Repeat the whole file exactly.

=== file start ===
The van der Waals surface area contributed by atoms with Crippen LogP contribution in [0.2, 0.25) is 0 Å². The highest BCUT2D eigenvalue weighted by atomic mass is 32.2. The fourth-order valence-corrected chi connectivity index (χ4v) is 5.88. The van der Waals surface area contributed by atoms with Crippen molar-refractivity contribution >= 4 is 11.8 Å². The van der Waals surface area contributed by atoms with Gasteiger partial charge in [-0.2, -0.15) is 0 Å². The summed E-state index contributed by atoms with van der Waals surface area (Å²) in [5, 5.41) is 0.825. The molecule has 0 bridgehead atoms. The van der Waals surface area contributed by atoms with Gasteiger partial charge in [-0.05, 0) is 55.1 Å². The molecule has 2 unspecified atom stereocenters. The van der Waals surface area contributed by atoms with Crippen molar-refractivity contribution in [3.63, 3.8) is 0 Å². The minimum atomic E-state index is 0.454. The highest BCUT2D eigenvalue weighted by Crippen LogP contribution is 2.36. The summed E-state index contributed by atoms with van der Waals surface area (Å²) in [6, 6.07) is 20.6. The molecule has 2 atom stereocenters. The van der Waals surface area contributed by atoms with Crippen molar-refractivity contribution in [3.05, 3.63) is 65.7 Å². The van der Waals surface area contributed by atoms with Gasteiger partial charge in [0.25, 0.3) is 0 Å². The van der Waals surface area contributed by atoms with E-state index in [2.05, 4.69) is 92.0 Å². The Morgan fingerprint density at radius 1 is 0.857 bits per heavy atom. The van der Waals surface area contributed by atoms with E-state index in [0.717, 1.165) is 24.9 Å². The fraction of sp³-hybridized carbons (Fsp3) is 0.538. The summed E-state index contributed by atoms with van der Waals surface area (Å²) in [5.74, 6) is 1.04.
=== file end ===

The van der Waals surface area contributed by atoms with Crippen LogP contribution in [0.2, 0.25) is 0 Å². The highest BCUT2D eigenvalue weighted by atomic mass is 32.2. The fourth-order valence-corrected chi connectivity index (χ4v) is 5.88. The van der Waals surface area contributed by atoms with Crippen molar-refractivity contribution >= 4 is 11.8 Å². The van der Waals surface area contributed by atoms with Gasteiger partial charge in [-0.2, -0.15) is 0 Å². The summed E-state index contributed by atoms with van der Waals surface area (Å²) in [5, 5.41) is 0.825. The molecule has 0 bridgehead atoms. The van der Waals surface area contributed by atoms with Gasteiger partial charge in [-0.05, 0) is 55.1 Å². The molecule has 2 unspecified atom stereocenters. The van der Waals surface area contributed by atoms with Crippen molar-refractivity contribution in [3.63, 3.8) is 0 Å². The minimum atomic E-state index is 0.454. The highest BCUT2D eigenvalue weighted by Crippen LogP contribution is 2.36. The summed E-state index contributed by atoms with van der Waals surface area (Å²) in [6, 6.07) is 20.6. The molecule has 2 atom stereocenters. The van der Waals surface area contributed by atoms with Crippen molar-refractivity contribution in [3.05, 3.63) is 65.7 Å². The van der Waals surface area contributed by atoms with Gasteiger partial charge in [0.25, 0.3) is 0 Å². The van der Waals surface area contributed by atoms with E-state index in [2.05, 4.69) is 92.0 Å². The Morgan fingerprint density at radius 1 is 0.857 bits per heavy atom. The van der Waals surface area contributed by atoms with E-state index in [0.717, 1.165) is 24.9 Å². The fraction of sp³-hybridized carbons (Fsp3) is 0.538. The summed E-state index contributed by atoms with van der Waals surface area (Å²) in [5.74, 6) is 1.04.